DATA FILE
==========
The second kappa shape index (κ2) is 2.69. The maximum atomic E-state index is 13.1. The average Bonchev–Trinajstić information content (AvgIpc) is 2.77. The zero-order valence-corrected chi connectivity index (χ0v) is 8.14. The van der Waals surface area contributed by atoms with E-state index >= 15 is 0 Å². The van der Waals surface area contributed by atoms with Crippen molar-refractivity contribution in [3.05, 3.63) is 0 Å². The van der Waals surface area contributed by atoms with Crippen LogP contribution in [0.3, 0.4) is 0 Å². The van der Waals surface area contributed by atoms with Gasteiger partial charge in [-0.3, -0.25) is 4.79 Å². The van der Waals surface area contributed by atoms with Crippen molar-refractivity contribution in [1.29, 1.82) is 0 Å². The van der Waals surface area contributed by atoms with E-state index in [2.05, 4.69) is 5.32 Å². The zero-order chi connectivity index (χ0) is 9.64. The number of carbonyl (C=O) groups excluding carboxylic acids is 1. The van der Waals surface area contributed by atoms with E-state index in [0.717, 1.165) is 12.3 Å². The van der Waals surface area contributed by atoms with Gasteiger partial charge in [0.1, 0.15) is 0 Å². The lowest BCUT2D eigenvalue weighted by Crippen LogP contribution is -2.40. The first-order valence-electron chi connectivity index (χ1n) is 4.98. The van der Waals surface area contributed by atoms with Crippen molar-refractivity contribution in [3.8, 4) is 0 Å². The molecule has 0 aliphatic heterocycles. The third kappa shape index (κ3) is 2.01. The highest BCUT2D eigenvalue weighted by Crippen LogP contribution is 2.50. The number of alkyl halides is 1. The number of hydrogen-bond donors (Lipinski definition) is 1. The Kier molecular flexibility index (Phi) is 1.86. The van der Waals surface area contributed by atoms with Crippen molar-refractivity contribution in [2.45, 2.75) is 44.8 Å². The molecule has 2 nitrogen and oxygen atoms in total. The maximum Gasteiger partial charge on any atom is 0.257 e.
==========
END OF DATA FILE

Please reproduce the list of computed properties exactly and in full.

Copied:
The second kappa shape index (κ2) is 2.69. The maximum atomic E-state index is 13.1. The average Bonchev–Trinajstić information content (AvgIpc) is 2.77. The zero-order valence-corrected chi connectivity index (χ0v) is 8.14. The van der Waals surface area contributed by atoms with E-state index >= 15 is 0 Å². The van der Waals surface area contributed by atoms with Crippen molar-refractivity contribution in [3.05, 3.63) is 0 Å². The van der Waals surface area contributed by atoms with Crippen LogP contribution in [0.3, 0.4) is 0 Å². The van der Waals surface area contributed by atoms with Gasteiger partial charge in [-0.3, -0.25) is 4.79 Å². The van der Waals surface area contributed by atoms with Crippen molar-refractivity contribution in [1.29, 1.82) is 0 Å². The van der Waals surface area contributed by atoms with E-state index in [2.05, 4.69) is 5.32 Å². The zero-order chi connectivity index (χ0) is 9.64. The number of carbonyl (C=O) groups excluding carboxylic acids is 1. The van der Waals surface area contributed by atoms with E-state index in [0.717, 1.165) is 12.3 Å². The van der Waals surface area contributed by atoms with Gasteiger partial charge in [0.1, 0.15) is 0 Å². The lowest BCUT2D eigenvalue weighted by Crippen LogP contribution is -2.40. The first-order valence-electron chi connectivity index (χ1n) is 4.98. The van der Waals surface area contributed by atoms with Crippen molar-refractivity contribution in [3.8, 4) is 0 Å². The molecule has 0 aliphatic heterocycles. The third kappa shape index (κ3) is 2.01. The highest BCUT2D eigenvalue weighted by Crippen LogP contribution is 2.50. The number of alkyl halides is 1. The number of hydrogen-bond donors (Lipinski definition) is 1. The Kier molecular flexibility index (Phi) is 1.86. The van der Waals surface area contributed by atoms with Crippen molar-refractivity contribution in [2.45, 2.75) is 44.8 Å². The molecule has 2 nitrogen and oxygen atoms in total. The maximum Gasteiger partial charge on any atom is 0.257 e.